• Charlie Vero-Martin

Online Vs IRL Improv

I've really loved teaching improv workshops online and discovering the possibilities with new technology. I'm also excited at the prospect of returning to in-person improv workshops.


Not sure what's right for you and your team? Here's a quick rundown of the main differences and practical points to consider:


Online

1. Accessible for those working from home


These workshops have been designed so that they can done from your desk whether that be your kitchen table or sofa! If your team members have time or physical constraints that prevent them from attending events in person, this is a great way to keep them included.

2. Ideal for international teams


Most of the online workshops I've taught have involved people in different cities, countries, even time zones. So if you're worried about combining schedules or your carbon footprint, opt for online.


3. Short and sweet


I keep my online workshops to about an hour max, which is the ideal duration for focussing online. As they are shorter and do not require anything more than a steady internet connection, the cost is also lower than an in-person workshop. Therefore if you are unsure about your budget (or your team's enthusiasm) I suggest you start by trying an online session.


(For more info about online workshops please look here and at these particular blogs.)


In-person workshops


1. No tech means more games for longer


While I've enjoyed finding the most effective improv exercises for online and been impressed by what technology allows, being able to play in person is much more liberating. Not having to worry about time lags, mute buttons and breakout rooms means you have more time to play a wider range of games and therefore explore more detailed learning outcomes.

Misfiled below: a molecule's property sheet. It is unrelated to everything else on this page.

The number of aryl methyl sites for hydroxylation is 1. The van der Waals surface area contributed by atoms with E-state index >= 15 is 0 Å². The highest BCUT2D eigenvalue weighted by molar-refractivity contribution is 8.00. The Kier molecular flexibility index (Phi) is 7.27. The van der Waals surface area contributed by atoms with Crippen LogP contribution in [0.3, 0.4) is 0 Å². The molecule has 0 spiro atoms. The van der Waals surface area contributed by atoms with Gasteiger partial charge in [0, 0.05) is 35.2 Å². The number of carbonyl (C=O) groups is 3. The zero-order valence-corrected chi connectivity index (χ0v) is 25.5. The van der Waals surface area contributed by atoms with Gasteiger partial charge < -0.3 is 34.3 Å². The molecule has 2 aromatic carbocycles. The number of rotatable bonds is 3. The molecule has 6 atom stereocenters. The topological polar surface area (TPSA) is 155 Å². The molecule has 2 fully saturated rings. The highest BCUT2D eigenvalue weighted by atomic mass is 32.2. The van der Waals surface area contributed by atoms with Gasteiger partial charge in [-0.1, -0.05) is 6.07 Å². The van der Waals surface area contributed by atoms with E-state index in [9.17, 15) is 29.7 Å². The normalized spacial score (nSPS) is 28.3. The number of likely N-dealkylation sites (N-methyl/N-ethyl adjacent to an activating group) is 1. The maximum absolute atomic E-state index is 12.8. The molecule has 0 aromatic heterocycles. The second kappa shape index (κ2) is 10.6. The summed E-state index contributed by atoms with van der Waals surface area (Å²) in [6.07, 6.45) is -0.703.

2. Sharpen your social cues

Many of us have gotten use to logging on, hitting mute and zoning out but this doesn't cut it in the real world. Whether is giving a presentation, networking or having a lunch meeting, we need to remember that human interactions are integral to how we work. Therefore the best way to prepare for making a good impression is by getting away from your desk.


3. Get out of the office and out of your head


In improv we like to do a lot of standing in circles. It may seem childish at first but just getting away from your desk and on your feet is incredibly energising. The basic yet physical aspects of these workshops, which help you connect and feel comfortable in your body, is what sets improv apart from any other team training sessions you'll find.


Please bear in mind that if you wish to book an in-person workshop, you will need to also provide a space. I don't need a projector or desks, in fact please have no desks! The bigger and emptier the space the better. If you need help finding a venue, please let me know and I will be happy to book or offer suggestions based on your budget.


(For more info about my bespoke in-person workshops and the history improv, please look here.)

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